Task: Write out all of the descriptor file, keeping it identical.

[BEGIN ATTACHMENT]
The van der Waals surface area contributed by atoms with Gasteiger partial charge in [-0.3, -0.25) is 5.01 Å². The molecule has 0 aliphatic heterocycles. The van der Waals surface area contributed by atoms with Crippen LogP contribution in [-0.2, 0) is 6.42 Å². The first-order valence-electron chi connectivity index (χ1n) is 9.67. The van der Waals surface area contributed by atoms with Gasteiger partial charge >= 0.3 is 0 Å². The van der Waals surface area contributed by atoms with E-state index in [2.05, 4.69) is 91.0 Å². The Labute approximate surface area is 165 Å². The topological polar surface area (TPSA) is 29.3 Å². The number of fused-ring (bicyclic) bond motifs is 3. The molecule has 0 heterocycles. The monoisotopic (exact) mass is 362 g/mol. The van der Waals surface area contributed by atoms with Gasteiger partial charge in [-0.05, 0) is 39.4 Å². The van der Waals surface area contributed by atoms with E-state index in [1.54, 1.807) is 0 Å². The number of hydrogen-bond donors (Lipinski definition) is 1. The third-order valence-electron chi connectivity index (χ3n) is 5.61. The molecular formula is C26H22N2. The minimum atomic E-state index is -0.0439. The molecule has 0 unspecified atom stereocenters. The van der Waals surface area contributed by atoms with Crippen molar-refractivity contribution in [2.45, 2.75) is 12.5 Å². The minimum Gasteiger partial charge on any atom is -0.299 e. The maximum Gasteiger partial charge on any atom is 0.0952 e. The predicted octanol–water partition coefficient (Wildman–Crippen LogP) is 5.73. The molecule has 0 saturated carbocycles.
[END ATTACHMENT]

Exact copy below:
The van der Waals surface area contributed by atoms with Gasteiger partial charge in [-0.3, -0.25) is 5.01 Å². The molecule has 0 aliphatic heterocycles. The van der Waals surface area contributed by atoms with Crippen LogP contribution in [-0.2, 0) is 6.42 Å². The first-order valence-electron chi connectivity index (χ1n) is 9.67. The van der Waals surface area contributed by atoms with Gasteiger partial charge >= 0.3 is 0 Å². The van der Waals surface area contributed by atoms with E-state index in [2.05, 4.69) is 91.0 Å². The Labute approximate surface area is 165 Å². The topological polar surface area (TPSA) is 29.3 Å². The number of fused-ring (bicyclic) bond motifs is 3. The molecule has 0 heterocycles. The monoisotopic (exact) mass is 362 g/mol. The van der Waals surface area contributed by atoms with Gasteiger partial charge in [-0.05, 0) is 39.4 Å². The van der Waals surface area contributed by atoms with E-state index in [1.54, 1.807) is 0 Å². The number of hydrogen-bond donors (Lipinski definition) is 1. The third-order valence-electron chi connectivity index (χ3n) is 5.61. The molecular formula is C26H22N2. The minimum atomic E-state index is -0.0439. The molecule has 0 unspecified atom stereocenters. The van der Waals surface area contributed by atoms with Crippen molar-refractivity contribution in [2.45, 2.75) is 12.5 Å². The minimum Gasteiger partial charge on any atom is -0.299 e. The maximum Gasteiger partial charge on any atom is 0.0952 e. The predicted octanol–water partition coefficient (Wildman–Crippen LogP) is 5.73. The molecule has 0 saturated carbocycles.